It is regrettable that politics in Nigeria is fast becoming an anathema to development, with particularly perilous impact on government-driven development policies and programmes, which happen to be the major vehicle for delivering the benefits to the vast majority of the people. This is a peculiar absurdity that negates the essence of democracy as practised in the civilised world, where elected governments are regarded by all and sundry as “of the people, for the people” amicably ending the acrimony of electioneering.
Here, power and its contrived access to the spoils of office overtake the sense of responsibility of most of the ambitious politicians whose lust for power knows no bounds. As bad losers of elections, they take opposition politics to treasonable lengths by brazenly undermining the government of the day by any means possible, including incitement and deliberate sabotage of policies and programmes. Their activities have been aptly described as the political equivalent of a coup d’état!
Such a situation is currently playing out with the orchestrated vilification of the federal government’s proactive and innovative palliatives projects necessitated by the unprecedented deprivations brought upon the low-income and under-privileged class of citizens by the Covid-19 pandemic, itself an unexpected and deadly scourge that has put the world in a panic-stricken forced hibernation with sudden loss of livelihoods and ever-rising death toll. Like virtually all other governments across the world, the federal government has gone all out to come up with various palliative measures to ameliorate the hardship.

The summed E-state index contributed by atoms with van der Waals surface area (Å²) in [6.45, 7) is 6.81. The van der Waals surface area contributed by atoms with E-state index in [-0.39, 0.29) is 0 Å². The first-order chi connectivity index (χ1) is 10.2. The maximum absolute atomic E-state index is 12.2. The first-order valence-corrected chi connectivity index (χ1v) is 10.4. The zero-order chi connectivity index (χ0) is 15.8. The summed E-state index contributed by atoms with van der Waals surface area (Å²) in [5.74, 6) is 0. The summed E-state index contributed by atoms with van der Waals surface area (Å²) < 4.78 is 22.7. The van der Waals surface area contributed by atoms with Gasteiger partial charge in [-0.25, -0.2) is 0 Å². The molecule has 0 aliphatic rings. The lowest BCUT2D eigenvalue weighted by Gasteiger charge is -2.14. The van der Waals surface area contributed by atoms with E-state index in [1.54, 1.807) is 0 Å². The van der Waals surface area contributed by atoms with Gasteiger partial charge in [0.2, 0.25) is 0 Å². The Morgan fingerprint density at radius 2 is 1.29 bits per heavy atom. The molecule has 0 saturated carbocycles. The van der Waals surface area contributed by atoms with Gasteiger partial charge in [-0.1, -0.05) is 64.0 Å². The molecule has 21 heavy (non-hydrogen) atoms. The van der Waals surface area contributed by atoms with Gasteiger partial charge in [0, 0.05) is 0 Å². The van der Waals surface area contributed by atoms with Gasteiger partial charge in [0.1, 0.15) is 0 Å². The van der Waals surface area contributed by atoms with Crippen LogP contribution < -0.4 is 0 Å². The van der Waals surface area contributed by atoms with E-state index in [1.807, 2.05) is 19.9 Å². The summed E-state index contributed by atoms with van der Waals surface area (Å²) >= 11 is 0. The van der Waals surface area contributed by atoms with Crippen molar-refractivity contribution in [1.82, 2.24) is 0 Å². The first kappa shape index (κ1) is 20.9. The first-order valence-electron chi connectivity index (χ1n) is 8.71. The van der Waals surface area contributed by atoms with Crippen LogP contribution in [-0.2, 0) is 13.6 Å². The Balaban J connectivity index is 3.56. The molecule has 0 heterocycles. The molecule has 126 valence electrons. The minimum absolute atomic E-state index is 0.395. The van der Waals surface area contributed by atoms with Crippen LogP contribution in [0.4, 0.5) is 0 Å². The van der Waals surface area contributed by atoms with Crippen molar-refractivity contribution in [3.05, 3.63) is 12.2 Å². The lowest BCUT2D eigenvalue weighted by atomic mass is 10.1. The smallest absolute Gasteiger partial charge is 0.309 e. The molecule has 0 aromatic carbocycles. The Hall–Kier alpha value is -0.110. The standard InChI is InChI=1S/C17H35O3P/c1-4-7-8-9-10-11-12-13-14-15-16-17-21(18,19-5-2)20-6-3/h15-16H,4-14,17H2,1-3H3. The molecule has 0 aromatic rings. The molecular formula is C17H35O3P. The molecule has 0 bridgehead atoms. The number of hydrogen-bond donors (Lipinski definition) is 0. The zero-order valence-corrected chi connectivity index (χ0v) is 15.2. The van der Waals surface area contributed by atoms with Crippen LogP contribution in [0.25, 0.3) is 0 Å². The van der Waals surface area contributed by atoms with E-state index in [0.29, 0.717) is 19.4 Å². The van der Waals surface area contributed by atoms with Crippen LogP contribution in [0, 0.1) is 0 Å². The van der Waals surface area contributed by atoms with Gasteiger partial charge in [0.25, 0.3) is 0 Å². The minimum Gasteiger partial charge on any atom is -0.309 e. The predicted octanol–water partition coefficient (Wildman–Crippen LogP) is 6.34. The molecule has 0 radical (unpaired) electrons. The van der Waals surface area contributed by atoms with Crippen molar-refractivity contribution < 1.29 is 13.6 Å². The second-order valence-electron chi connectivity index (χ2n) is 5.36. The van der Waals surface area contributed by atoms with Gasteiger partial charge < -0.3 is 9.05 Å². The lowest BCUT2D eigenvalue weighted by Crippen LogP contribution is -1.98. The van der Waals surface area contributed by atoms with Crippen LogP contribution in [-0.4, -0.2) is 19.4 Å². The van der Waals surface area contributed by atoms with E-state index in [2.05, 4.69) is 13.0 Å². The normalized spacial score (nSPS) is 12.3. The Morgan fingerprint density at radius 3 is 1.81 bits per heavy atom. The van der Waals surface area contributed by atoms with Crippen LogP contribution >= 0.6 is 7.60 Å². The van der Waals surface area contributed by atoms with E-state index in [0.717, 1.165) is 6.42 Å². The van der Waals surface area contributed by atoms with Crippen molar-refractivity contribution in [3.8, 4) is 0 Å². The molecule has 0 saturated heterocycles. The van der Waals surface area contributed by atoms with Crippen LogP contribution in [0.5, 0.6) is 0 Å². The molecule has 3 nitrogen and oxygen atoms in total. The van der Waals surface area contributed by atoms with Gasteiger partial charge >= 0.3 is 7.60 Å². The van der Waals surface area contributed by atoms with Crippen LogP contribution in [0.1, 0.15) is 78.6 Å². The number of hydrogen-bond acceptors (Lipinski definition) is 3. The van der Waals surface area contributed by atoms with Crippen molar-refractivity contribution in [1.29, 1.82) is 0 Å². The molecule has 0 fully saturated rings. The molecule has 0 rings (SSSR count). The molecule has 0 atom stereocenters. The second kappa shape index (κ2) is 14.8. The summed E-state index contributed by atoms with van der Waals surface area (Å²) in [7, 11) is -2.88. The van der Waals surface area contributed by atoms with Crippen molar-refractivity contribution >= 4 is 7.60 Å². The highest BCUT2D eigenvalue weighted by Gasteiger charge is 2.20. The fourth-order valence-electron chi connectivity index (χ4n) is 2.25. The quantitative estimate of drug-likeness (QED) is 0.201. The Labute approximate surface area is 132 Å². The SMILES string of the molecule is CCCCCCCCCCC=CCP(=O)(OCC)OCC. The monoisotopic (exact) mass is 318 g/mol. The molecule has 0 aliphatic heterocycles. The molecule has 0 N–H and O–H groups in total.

One of the bold measures followed a presidential directive issued to the Minister of Humanitarian Affairs, Disaster Management and Social Development, Hajia Sadiya Umar Farouk, to liaise with state governments to develop strategies for the continuation of the school feeding programme which identified the distribution of Take Home Rations (THR) to the households of the children on the programme as a feasible option for supporting children to continue to have access to nutrient rich foods despite disruptions to the traditional channels of school feeding.
Target beneficiaries are children in primary 1 to 3 in public schools already participating in the initial programme from 3,131,971 households that will each receive a take-home ration valued at N4, 200, comprising 5kg bag of rice, 5kg bag of beans, 500ml vegetable oil, 750ml palm oil, 500mg salt, 15pcs of eggs, 140gm tomato paste. The humanitarian affairs ministry which is getting technical support from the World Food Programme has asked state governments to carry out mapping exercises to trace the households of the children using all available data sources including the school-based management Boards, community focal persons, cooks on the programme and existing school registers in the LGAs where the schools are domiciled, which is the primary source of data of beneficiaries used by the National Home Grown School Feeding Programme.